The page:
How can you sue the FBI

Agent disguised as a journalist: News agency sues US judiciary

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Because an FBI agent pretended to be a journalist in his investigation into bomb threats, the American news agency AP took the US Department of Justice to court. The agency sees its reputation threatened.

Together with the journalists' organization "Reporters Committee for Freedom of the Press", the Associated Press (AP) filed a lawsuit against the US Department of Justice on Thursday for the release of files from the Federal Bureau of Investigation (FBI) on an incident in 2007. At that time, an investigator had pretended to be an AP reporter for a teenager and tried to convict the teenager with a bogus article. He was suspected of threatening to bomb a high school. When the then 15-year-old clicked on the link to the article sent to him via social media, a secret malware program was downloaded onto his computer. With this, the FBI was able to locate and ultimately arrest the teenager.

AP and other media organizations fearing for their reputation expressed indignation when the case came to light last year. The youngster could have spread the wrong article on the Internet and seriously damaged the credibility of the reporting, it said. "The FBI has embezzled the familiar name of the Associated Press and created a situation in which our credibility could have been undermined on a large scale," wrote AP attorney Karen Kaiser in 2014 to then Attorney General Eric Holder, as the agency reports. It is not in accordance with the principle of a free press to impersonate AP or any other media organization. In the Senate Foreign Affairs Committee, Holder were even accused of using investigative tactics with "ethical and legal risks".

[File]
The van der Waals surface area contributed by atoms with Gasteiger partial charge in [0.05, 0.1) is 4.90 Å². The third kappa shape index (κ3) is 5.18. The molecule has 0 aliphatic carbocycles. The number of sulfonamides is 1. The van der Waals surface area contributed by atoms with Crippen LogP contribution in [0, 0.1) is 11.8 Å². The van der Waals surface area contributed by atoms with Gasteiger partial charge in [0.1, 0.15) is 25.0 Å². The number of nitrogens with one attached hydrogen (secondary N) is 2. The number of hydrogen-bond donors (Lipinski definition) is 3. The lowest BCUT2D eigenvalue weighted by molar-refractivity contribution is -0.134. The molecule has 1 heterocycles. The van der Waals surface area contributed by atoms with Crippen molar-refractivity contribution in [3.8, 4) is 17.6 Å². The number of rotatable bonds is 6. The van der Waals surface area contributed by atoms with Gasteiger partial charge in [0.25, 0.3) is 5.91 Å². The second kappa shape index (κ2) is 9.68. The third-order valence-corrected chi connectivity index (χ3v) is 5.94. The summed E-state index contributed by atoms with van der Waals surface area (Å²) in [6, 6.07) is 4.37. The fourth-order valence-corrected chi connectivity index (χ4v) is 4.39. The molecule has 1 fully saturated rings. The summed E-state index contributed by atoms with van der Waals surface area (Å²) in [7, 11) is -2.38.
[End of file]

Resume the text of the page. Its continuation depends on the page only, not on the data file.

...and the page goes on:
The FBI defended the practice as a legitimate means of warding off terrorist attacks. FBI Director James Comey told the investigator that the investigator had no contact with anyone except the suspect under his false identity and that no one else had seen the fake article New York Times written.

dpa / mbr / LTO editorial team